Conclusions In randomized trials, the efficacy and safety of the potent P2Y12 inhibitors were comparable between men and women. Given these data, sex should not influence patient selection for the administration of potent P2Y12 inhibitors.
Guideline recommendations now support the use of the potent P2Y12 inhibitors, including prasugrel and ticagrelor, for the management of patients after an acute coronary syndrome (ACS) (1,2). In addition, ticagrelor has demonstrated long-term cardiovascular (CV) efficacy in patients more than 1 year after a myocardial infarction (MI) (3). The intravenous P2Y12 inhibitor cangrelor has been shown to be superior to clopidogrel when administered at the time of urgent or elective percutaneous cardiovascular intervention (PCI) (4).
Because women remain under-represented in CV trials (5), the efficacy and safety of these novel agents in women is less well established (6). These concerns are perhaps more relevant, given that sex-specific differences in the pharmacodynamics and clinical efficacy of other antiplatelet therapies, including aspirin (7), clopidogrel (8), and glycoprotein IIb/IIIa inhibitors (9), have been previously described (10). Moreover, several reports have indicated that women are at increased risk of bleeding after ACS and PCI, as compared with men, yet results have not always been consistent (11–16).
Because individual studies of these antiplatelet agents have been underpowered to examine outcomes within patient subgroups, we conducted a collaborative sex-specific meta-analysis to examine the relative efficacy and safety of the potent P2Y12 inhibitors in women versus men with stable and unstable coronary artery disease (CAD).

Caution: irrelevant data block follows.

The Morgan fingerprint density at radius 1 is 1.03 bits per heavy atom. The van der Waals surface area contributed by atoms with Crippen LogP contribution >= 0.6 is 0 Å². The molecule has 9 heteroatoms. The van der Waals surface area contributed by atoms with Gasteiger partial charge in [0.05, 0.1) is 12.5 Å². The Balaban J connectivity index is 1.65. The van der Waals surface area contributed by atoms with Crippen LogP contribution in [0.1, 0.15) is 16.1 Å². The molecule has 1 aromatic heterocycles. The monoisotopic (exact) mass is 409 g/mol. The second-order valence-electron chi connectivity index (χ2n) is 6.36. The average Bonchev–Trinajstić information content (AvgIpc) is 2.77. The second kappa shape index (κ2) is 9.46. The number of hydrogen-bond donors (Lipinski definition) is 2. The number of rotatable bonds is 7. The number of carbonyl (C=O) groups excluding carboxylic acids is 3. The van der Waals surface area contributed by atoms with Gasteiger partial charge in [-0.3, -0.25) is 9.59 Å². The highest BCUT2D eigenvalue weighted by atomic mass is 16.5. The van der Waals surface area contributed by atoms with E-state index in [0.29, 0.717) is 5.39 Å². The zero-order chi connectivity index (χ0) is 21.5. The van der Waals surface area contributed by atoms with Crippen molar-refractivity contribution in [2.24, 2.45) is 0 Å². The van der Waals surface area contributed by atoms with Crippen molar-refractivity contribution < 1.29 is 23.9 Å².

A computerized search of published studies was conducted from January 2006 until June 2016 of the MEDLINE, PubMed, ClinicalTrials.gov, and Cochrane databases to identify all phase III or IV randomized clinical trials that were designed primarily to examine the CV efficacy and safety of the potent P2Y12 inhibitors in patients with CAD, including prasugrel, ticagrelor, and cangrelor (Online Appendix) (3,4,17–21). Trials were considered for inclusion regardless of whether there was an active or placebo-treated comparator arm and regardless of treatment duration (Online Figure 1). Trials were excluded from participation if patients in both treatment arms received a more potent P2Y12 inhibitor, if clinical efficacy or safety outcomes were not reported, or if fewer than 100 clinical outcome events were reported (Online Figure 1).
We identified 1,822 potential titles for inclusion in the analysis on the basis of broad search criteria. Twenty-six randomized controlled trials were identified, and a total of 7 trials fulfilled all criteria for inclusion (Table 1, Online Figure 1) (3,4,17–21). The principal investigators of each trial agreed to participate in a collaborative meta-analysis and contributed sex-specific data in tabular format. Of these 7 trials, 6 trials had an active comparator (clopidogrel) and 1 trial (PEGASUS–TIMI 54 [Prevention of Cardiovascular Events in Patients with Prior Heart Attack Using Ticagrelor Compared to Placebo on a Background of Aspirin–Thrombolysis In Myocardial Infarction 54]) was placebo-controlled (Table 1).